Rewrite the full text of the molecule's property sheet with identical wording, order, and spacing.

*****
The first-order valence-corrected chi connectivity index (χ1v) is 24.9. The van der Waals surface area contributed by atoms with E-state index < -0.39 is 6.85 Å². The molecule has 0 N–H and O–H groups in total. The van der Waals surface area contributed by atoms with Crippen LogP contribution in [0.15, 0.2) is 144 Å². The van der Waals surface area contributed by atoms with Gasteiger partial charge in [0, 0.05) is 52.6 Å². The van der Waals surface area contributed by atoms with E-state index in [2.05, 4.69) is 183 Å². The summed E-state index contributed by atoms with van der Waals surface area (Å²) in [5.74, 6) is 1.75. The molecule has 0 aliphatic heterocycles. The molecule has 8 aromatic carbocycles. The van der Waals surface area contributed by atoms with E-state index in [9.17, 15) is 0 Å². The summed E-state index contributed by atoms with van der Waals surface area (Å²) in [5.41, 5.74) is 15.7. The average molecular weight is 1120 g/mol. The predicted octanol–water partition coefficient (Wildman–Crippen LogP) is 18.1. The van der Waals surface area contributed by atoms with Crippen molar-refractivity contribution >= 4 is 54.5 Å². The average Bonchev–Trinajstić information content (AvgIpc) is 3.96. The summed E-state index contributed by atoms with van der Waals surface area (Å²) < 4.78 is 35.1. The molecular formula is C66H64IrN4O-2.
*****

The first-order valence-corrected chi connectivity index (χ1v) is 24.9. The van der Waals surface area contributed by atoms with E-state index < -0.39 is 6.85 Å². The molecule has 0 N–H and O–H groups in total. The van der Waals surface area contributed by atoms with Crippen LogP contribution in [0.15, 0.2) is 144 Å². The van der Waals surface area contributed by atoms with Gasteiger partial charge in [0, 0.05) is 52.6 Å². The van der Waals surface area contributed by atoms with E-state index in [2.05, 4.69) is 183 Å². The summed E-state index contributed by atoms with van der Waals surface area (Å²) in [5.74, 6) is 1.75. The molecule has 0 aliphatic heterocycles. The molecule has 8 aromatic carbocycles. The van der Waals surface area contributed by atoms with E-state index in [9.17, 15) is 0 Å². The summed E-state index contributed by atoms with van der Waals surface area (Å²) in [5.41, 5.74) is 15.7. The average molecular weight is 1120 g/mol. The predicted octanol–water partition coefficient (Wildman–Crippen LogP) is 18.1. The van der Waals surface area contributed by atoms with Crippen molar-refractivity contribution >= 4 is 54.5 Å². The average Bonchev–Trinajstić information content (AvgIpc) is 3.96. The summed E-state index contributed by atoms with van der Waals surface area (Å²) < 4.78 is 35.1. The molecular formula is C66H64IrN4O-2.